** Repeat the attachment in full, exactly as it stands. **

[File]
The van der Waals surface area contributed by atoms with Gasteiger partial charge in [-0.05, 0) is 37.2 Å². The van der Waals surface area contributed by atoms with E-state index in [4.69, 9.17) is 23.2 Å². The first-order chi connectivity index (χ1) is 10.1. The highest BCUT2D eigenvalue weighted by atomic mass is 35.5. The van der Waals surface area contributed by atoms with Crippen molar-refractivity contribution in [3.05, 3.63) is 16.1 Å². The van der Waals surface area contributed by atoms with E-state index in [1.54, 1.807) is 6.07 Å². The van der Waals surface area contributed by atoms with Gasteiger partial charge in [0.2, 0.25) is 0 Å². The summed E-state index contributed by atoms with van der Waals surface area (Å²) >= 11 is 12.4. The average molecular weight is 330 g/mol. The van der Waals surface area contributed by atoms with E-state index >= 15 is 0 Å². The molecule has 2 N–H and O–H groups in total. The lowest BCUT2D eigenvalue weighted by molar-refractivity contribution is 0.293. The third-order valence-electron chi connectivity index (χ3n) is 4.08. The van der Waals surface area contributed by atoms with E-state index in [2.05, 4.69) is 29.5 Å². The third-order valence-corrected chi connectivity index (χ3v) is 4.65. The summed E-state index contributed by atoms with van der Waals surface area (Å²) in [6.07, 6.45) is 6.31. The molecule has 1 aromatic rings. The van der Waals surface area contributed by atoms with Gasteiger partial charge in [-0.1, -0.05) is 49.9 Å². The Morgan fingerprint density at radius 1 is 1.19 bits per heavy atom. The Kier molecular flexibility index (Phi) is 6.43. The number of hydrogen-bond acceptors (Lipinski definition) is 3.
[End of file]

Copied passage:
The van der Waals surface area contributed by atoms with Gasteiger partial charge in [-0.05, 0) is 37.2 Å². The van der Waals surface area contributed by atoms with E-state index in [4.69, 9.17) is 23.2 Å². The first-order chi connectivity index (χ1) is 10.1. The highest BCUT2D eigenvalue weighted by atomic mass is 35.5. The van der Waals surface area contributed by atoms with Crippen molar-refractivity contribution in [3.05, 3.63) is 16.1 Å². The van der Waals surface area contributed by atoms with E-state index in [1.54, 1.807) is 6.07 Å². The van der Waals surface area contributed by atoms with Gasteiger partial charge in [0.2, 0.25) is 0 Å². The summed E-state index contributed by atoms with van der Waals surface area (Å²) >= 11 is 12.4. The average molecular weight is 330 g/mol. The van der Waals surface area contributed by atoms with E-state index >= 15 is 0 Å². The molecule has 2 N–H and O–H groups in total. The lowest BCUT2D eigenvalue weighted by molar-refractivity contribution is 0.293. The third-order valence-electron chi connectivity index (χ3n) is 4.08. The van der Waals surface area contributed by atoms with E-state index in [2.05, 4.69) is 29.5 Å². The third-order valence-corrected chi connectivity index (χ3v) is 4.65. The summed E-state index contributed by atoms with van der Waals surface area (Å²) in [6.07, 6.45) is 6.31. The molecule has 1 aromatic rings. The van der Waals surface area contributed by atoms with Gasteiger partial charge in [-0.1, -0.05) is 49.9 Å². The Morgan fingerprint density at radius 1 is 1.19 bits per heavy atom. The Kier molecular flexibility index (Phi) is 6.43. The number of hydrogen-bond acceptors (Lipinski definition) is 3.